The Choir embodies various groups and moods.
The Zingarelle, joyful and misterious fortunetellers.
The Baccanale, with the bravest Carnival toreros.
But the drama is about to come back.
La Traviata 4/5 – Zingarelle & Matadores
The Choir represents sometimes one, sometimes more groups, each with own personality. In the time of a few scenes, the stage can be full of lights and brightness, only to suddenly change into a darker space of shame and disapproval. This is the drama of Opera made bigger and stronger by contrast of light and hard moments, sounds, lights.
The Zingarelle (literally, the gipsy ladies) are a blend of mistery, fortuntelling, unknown, and folk culture. In Traviata, they barely say anything valuable. For a wider idea of Verdi’s concept, see The Masked Ball.
|Noi siamo zingarelle venute da lontano; d’ognuno sulla mano leggiamo l’avvenir. Se consultiam le stelle null’avvi a noi d’oscuro, e i casi del futuro possiamo altrui predir.||We are gypsies come from afar; the fortunes of all we can read in their hands. When we call upon the stars, nothing is hidden from us, and we can tell you all what the future holds in store|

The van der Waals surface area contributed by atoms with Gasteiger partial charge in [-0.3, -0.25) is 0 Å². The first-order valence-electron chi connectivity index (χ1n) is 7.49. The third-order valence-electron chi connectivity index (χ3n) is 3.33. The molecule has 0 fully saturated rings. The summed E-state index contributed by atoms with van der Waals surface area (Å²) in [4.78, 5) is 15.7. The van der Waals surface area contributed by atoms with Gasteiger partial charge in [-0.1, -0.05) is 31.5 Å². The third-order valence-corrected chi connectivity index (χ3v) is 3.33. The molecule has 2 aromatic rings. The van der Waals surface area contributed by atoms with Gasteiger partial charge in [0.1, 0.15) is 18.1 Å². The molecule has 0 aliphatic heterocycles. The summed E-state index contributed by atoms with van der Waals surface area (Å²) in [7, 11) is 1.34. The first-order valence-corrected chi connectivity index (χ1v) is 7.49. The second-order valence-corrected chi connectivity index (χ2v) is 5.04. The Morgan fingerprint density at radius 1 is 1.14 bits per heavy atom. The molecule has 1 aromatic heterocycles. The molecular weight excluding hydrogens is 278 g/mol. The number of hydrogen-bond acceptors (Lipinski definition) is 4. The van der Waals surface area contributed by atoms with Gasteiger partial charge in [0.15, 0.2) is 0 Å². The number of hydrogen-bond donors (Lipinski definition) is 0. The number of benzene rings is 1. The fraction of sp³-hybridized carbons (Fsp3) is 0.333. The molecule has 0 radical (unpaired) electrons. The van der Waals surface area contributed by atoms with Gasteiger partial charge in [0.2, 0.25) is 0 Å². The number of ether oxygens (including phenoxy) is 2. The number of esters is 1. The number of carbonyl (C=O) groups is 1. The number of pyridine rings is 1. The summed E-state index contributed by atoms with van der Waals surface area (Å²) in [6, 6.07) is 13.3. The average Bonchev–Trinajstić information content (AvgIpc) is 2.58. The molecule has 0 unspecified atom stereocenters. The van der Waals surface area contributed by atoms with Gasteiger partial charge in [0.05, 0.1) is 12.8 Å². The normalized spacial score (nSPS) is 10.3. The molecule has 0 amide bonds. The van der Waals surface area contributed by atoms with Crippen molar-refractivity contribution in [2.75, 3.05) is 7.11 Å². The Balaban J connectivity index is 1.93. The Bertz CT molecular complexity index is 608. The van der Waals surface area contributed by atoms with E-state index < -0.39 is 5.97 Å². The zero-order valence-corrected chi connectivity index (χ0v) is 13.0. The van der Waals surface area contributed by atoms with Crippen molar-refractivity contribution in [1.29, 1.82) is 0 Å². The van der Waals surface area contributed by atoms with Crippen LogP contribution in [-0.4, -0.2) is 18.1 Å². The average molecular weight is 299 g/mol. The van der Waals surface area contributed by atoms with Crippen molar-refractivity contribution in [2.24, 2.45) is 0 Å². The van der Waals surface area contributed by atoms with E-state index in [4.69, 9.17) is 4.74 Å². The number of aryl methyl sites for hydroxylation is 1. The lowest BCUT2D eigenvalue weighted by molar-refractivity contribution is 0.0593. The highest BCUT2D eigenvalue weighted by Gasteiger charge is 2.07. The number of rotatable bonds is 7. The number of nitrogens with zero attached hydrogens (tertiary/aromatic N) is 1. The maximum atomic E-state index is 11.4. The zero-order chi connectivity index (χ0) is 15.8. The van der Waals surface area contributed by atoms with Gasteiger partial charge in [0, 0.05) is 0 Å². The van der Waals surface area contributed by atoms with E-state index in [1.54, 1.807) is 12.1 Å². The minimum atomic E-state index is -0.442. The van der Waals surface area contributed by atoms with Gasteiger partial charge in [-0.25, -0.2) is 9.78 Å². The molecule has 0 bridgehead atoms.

The Mattatori or toreros have always been a symbol of masculine value, strength, power. The tauromachia (corrida), seen as the power of human subjecting the wild animals and nature, represents the good death, honour, respect. This is a cultural and historical representation only, however.
|Di Madride noi siam mattadori, siamo i prodi del circo dei tori, testé giunti a godere del chiasso che a Parigi si fa pel Bue grasso; è una storia se udire vorrete, quali amanti noi siamo saprete.||We’re matadors, from Madrid, the champions of the bullring. We’ve just arrived to join in the fun of carnival time in Paris; if you’ll hear our story to the end, you’ll know what great lovers we are.|
Quite different is the situation at the end of Act II, where the Choir is made of all the guests at the party. After Alfredo throws his anger to Violetta, he’s judged and blamed by all as a coward.
|Oh, infamia orribile tu commettesti! Un cor sensibile così uccidesti! Di donne ignobile insultatore, di qui allontanati, ne desti orror! Va’, va’, ne desti orror! Di donne ignobile insultator.||Oh, what a terrible thing you have done!|
You have killed a sensitive heart! Ignoble man, to insult a woman so, leave this house at once, you fill us with orror! Go, go, you fill us with horror! Ignoble man, to insult a woman.